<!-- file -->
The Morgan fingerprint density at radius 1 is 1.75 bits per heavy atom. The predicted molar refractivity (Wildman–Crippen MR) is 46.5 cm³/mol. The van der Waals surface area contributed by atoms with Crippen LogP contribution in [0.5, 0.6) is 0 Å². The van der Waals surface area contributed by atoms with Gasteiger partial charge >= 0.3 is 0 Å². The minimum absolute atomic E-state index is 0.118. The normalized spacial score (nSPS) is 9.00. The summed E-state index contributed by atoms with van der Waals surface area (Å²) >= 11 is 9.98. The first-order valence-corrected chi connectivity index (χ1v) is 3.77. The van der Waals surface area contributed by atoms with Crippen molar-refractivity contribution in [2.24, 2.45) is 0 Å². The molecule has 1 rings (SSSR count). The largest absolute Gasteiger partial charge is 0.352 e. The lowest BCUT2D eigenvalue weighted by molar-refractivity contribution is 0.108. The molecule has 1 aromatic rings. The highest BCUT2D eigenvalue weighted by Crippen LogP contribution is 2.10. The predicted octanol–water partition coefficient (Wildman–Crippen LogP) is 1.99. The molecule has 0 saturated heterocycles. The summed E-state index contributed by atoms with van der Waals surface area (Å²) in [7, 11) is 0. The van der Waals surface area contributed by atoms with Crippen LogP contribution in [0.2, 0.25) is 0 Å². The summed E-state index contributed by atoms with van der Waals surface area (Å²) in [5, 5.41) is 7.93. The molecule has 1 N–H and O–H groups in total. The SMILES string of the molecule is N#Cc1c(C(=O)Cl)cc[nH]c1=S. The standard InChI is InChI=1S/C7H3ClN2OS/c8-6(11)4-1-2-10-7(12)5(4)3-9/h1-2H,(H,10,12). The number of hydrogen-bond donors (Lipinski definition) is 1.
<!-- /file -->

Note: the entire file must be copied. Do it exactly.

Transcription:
The Morgan fingerprint density at radius 1 is 1.75 bits per heavy atom. The predicted molar refractivity (Wildman–Crippen MR) is 46.5 cm³/mol. The van der Waals surface area contributed by atoms with Crippen LogP contribution in [0.5, 0.6) is 0 Å². The van der Waals surface area contributed by atoms with Gasteiger partial charge >= 0.3 is 0 Å². The minimum absolute atomic E-state index is 0.118. The normalized spacial score (nSPS) is 9.00. The summed E-state index contributed by atoms with van der Waals surface area (Å²) >= 11 is 9.98. The first-order valence-corrected chi connectivity index (χ1v) is 3.77. The van der Waals surface area contributed by atoms with Crippen molar-refractivity contribution in [2.24, 2.45) is 0 Å². The molecule has 1 rings (SSSR count). The largest absolute Gasteiger partial charge is 0.352 e. The lowest BCUT2D eigenvalue weighted by molar-refractivity contribution is 0.108. The molecule has 1 aromatic rings. The highest BCUT2D eigenvalue weighted by Crippen LogP contribution is 2.10. The predicted octanol–water partition coefficient (Wildman–Crippen LogP) is 1.99. The molecule has 0 saturated heterocycles. The summed E-state index contributed by atoms with van der Waals surface area (Å²) in [7, 11) is 0. The van der Waals surface area contributed by atoms with Crippen LogP contribution in [0.2, 0.25) is 0 Å². The summed E-state index contributed by atoms with van der Waals surface area (Å²) in [5, 5.41) is 7.93. The molecule has 1 N–H and O–H groups in total. The SMILES string of the molecule is N#Cc1c(C(=O)Cl)cc[nH]c1=S. The standard InChI is InChI=1S/C7H3ClN2OS/c8-6(11)4-1-2-10-7(12)5(4)3-9/h1-2H,(H,10,12). The number of hydrogen-bond donors (Lipinski definition) is 1.